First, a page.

WASHINGTON — Federal investigators said Thursday that there were flaws in the way the Food and Drug Administration tracked drugs after they came to market, raising questions about the agency’s effectiveness as the country’s main drug overseer.
Once the agency approves a drug, it is required to monitor the drug’s safety as well as efforts by the company that makes it to study how the drug is doing in the marketplace, for example whether many patients are reporting problems while taking it. The investigators, from the Government Accountability Office, a nonpartisan investigative arm of Congress, looked at how the F.D.A. was doing with those tasks.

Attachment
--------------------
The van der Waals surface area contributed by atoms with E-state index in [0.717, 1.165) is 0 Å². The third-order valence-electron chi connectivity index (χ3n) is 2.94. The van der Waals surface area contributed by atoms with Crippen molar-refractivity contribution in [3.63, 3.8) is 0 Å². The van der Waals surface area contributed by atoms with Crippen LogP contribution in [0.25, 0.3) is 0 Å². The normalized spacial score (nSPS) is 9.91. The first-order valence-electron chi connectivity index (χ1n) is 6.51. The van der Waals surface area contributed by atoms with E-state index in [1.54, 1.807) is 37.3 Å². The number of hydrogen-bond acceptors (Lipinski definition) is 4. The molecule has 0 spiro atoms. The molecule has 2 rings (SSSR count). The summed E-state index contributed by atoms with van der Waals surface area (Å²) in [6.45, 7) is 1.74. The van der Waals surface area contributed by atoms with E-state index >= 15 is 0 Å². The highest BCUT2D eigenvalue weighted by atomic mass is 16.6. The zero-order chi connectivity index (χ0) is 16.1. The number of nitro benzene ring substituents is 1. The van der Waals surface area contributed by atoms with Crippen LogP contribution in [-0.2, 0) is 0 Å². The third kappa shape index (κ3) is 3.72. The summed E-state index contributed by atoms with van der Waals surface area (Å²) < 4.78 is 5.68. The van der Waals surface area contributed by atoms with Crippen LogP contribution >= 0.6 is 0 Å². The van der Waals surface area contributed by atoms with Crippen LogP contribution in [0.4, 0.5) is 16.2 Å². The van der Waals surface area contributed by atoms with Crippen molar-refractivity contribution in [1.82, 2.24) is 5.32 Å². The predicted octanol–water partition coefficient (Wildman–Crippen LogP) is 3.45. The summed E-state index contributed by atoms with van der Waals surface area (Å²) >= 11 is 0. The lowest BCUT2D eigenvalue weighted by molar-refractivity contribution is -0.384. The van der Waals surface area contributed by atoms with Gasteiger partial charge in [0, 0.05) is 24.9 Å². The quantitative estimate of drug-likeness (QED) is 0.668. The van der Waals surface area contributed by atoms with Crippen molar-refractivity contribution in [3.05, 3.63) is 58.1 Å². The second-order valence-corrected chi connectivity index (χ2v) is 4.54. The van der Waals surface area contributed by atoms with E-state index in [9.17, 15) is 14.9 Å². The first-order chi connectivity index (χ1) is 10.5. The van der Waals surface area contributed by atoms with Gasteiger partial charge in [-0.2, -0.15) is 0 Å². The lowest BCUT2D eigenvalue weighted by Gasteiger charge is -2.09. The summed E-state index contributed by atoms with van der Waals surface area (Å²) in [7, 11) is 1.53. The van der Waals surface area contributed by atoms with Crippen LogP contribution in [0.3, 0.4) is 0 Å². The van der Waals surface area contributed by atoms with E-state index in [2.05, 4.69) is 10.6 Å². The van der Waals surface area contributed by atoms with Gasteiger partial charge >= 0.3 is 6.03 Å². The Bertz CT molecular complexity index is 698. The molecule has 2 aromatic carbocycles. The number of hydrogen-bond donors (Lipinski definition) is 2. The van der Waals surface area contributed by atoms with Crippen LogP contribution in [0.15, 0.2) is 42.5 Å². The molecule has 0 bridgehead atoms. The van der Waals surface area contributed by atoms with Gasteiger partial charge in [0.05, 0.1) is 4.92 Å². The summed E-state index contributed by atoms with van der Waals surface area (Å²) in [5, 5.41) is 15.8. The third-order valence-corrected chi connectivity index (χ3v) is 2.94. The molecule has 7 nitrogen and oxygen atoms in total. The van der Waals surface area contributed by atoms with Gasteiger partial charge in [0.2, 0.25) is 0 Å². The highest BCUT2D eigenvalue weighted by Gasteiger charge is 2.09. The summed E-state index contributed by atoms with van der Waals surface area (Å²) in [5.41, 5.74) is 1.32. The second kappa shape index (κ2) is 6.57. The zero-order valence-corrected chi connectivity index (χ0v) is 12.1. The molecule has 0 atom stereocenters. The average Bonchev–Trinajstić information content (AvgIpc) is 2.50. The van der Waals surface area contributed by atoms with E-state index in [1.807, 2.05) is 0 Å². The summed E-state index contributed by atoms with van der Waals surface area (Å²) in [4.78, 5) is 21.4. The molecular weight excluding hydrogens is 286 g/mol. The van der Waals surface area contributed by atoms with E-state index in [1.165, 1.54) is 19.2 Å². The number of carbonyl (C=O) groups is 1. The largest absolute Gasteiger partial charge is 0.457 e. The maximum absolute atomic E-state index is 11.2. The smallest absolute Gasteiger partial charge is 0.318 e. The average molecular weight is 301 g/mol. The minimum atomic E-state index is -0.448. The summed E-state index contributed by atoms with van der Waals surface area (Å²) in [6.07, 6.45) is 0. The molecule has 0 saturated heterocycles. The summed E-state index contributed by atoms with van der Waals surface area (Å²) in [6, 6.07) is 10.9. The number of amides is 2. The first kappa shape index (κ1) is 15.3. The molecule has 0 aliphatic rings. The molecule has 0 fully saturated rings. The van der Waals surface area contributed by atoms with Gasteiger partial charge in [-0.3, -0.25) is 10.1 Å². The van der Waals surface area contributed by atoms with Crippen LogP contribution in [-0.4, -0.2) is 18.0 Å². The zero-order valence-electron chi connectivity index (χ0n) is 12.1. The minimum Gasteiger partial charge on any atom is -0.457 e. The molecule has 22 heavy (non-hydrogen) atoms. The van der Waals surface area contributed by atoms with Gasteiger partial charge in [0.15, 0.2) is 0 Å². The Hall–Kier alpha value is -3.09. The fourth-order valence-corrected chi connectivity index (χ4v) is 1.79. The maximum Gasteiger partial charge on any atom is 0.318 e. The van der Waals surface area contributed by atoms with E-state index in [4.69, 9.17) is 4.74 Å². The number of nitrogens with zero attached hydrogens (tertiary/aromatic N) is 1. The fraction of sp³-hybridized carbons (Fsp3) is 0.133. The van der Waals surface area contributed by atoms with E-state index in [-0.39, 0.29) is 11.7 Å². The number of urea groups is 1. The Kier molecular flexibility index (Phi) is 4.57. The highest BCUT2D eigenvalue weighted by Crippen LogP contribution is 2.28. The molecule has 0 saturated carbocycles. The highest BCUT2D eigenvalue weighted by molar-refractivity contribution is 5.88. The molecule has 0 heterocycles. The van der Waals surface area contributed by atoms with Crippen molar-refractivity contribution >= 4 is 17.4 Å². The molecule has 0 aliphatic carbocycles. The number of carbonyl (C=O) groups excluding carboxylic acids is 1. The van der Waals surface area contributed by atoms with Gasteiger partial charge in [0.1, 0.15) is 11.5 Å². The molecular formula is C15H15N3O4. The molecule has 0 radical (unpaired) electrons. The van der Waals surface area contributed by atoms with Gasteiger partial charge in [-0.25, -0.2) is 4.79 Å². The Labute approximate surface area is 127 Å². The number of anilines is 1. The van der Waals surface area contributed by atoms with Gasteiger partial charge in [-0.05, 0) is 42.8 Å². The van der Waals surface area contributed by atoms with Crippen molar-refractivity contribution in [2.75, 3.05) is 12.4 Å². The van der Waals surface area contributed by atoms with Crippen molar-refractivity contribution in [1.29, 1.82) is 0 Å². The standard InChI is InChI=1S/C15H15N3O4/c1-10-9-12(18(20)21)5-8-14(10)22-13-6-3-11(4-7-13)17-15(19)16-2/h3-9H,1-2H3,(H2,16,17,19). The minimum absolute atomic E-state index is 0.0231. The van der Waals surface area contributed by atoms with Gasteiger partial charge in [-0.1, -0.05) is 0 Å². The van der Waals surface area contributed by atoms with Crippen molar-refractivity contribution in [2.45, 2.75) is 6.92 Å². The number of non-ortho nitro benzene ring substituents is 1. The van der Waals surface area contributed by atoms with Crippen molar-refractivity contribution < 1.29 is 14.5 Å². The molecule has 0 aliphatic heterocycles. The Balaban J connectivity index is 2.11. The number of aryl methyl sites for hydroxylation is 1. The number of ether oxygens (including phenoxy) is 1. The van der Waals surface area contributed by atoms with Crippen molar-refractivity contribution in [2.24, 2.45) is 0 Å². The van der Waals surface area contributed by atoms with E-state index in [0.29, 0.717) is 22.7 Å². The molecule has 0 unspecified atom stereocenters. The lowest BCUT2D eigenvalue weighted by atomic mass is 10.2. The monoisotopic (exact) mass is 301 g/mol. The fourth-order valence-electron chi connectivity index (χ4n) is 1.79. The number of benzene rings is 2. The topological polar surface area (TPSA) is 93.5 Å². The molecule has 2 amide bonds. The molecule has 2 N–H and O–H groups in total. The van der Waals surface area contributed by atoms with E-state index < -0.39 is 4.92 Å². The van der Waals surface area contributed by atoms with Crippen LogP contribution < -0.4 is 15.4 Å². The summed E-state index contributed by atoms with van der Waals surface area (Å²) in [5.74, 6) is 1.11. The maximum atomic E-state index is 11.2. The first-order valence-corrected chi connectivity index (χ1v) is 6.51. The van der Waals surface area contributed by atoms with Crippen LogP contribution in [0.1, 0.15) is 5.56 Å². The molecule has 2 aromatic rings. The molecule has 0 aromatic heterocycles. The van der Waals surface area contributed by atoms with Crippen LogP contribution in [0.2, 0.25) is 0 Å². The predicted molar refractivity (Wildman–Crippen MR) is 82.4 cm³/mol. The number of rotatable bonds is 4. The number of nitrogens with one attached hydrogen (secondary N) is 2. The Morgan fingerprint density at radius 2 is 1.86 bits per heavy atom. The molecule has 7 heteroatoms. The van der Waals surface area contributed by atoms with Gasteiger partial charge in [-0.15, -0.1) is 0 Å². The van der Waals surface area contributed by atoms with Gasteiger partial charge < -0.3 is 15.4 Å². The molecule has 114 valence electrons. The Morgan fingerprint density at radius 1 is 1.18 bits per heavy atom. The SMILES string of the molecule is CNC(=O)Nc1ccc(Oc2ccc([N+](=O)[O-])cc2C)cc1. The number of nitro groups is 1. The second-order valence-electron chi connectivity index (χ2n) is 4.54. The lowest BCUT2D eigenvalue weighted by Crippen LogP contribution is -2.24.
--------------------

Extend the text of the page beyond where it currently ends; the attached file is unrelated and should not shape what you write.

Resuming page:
The answer was not very well.
“F.D.A.’s data on post-market safety issues and studies were found to be incomplete, outdated, to contain inaccuracies, and to be stored in a manner that made routine, systematic analysis difficult,” the accountability office concluded in its report.
“We are shortcutting an important part of the approval process in the hope that we get the information later, but now we’re finding out that’s not happening,” said Diana Zuckerman, president of the National Center for Health Research, a nonprofit consumer research group.
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